In this month’s article on IFRS 16 we consider the recognition exemption available for short-term leases.
Why do I need to know what a short-term lease is?
When applying the new standard entities will need to look at all their lease arrangements and determine whether they are in scope of IFRS 16 Leases. The standard states that a lessee need not apply the requirements of the standard to any leases that are short-term or low value. A short-term lease is defined as:
“A lease that, at the commencement date, has a lease term of 12 months or less. A lease that contains a purchase option is not a short-term lease.”
What are the key considerations?
It is important to think beyond the number of months written down in the lease contract and consider the commercial reality. IFRS 16 requires an entity to consider the option to extend the lease and the likelihood of those being taken up. The standard states that “The shorter the non-cancellable period of a lease, the more likely a lessee is to exercise an option to extend the lease or not to exercise an option to terminate the lease.”
The application guidance also says that a “lessee’s past practice regarding the period over which it has typically used particular types of assets (whether leased or owned), and its economic reasons for doing so, may provide information that is helpful in assessing whether the lessee is reasonably certain to exercise, or not to exercise, an option.”
A lease has a non-cancellable term of 11 months 29 days, there is an option to extend for a further 11 month 29 day period - which the entity expects to take - can the lease be classified as short-term?
No. Put simply the application guidance forces you to consider the substance of the arrangement. Where a lease term is artificial and designed purely to avoid IFRS 16 requirements, this is unlikely to be successful because the intention of the entity and its actions in practice will point to it being classed as a lease with a term of over 12 months.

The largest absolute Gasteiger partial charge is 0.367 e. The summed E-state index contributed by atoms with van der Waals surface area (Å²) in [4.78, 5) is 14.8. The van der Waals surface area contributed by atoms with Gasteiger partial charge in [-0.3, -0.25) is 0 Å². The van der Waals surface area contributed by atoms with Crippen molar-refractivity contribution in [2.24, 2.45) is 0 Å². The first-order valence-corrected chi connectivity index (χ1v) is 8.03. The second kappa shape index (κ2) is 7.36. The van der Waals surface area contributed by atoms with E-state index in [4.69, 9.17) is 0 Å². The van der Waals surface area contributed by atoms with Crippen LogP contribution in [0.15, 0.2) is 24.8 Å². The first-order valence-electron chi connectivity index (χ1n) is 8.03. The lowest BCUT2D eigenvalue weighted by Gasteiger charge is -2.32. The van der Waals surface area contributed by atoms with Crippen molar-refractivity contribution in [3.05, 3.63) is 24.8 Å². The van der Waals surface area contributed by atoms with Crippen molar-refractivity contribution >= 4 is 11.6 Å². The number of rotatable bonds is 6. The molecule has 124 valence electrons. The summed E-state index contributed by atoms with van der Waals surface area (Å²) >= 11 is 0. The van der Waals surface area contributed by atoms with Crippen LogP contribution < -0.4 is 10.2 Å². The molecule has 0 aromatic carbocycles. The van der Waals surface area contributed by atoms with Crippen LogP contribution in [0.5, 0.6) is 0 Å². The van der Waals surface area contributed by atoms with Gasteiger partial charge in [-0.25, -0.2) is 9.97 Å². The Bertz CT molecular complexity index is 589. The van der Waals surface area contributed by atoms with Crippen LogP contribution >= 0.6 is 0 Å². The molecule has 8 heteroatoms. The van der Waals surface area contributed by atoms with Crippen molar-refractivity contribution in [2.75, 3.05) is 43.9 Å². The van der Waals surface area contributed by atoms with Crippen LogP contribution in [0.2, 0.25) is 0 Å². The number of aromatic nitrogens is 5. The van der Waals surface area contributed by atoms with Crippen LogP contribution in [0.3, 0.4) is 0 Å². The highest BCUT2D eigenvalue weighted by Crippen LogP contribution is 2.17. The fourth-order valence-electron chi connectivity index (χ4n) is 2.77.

The exemption is optional
An entity can instead account for its short-term leases using the full measurement requirements of IFRS 16. This is an accounting policy choice and the election must be made by class of underlying asset.
However, any lease with a purchase option cannot be a short-term lease qualifying for the exemption – even if the lessee has no intention of taking the option and has no history of ever doing so (intention and past practice are not relevant).
Other things to consider
As noted in previous articles, recognising a right of use asset and a lease liability will improve EBITDA. Where EBITDA is a measure is of importance, the entity may wish to adopt IFRS 16 for short-term leases as an accounting policy choice. This decision will need to be balanced by an assessment of the additional work that will need to be undertaken to implement the policy.
When taking the exemption, the entity still has to disclose the amount expensed during the period in relation to short-term leases, unless the expense is for a lease with a term of one month or less. This means the entity will need to keep a record of the amounts spent on all short-term leases.
For help and advice on IFRS16 please get in touch with your usual BDO contact or Richard Matthews.
Read more on accounting for leases:
IFRS 16 - a closer look at separating lease components
IFRS 16 - Definition of a lease
IFRS 16 – a closer look at ‘low value’
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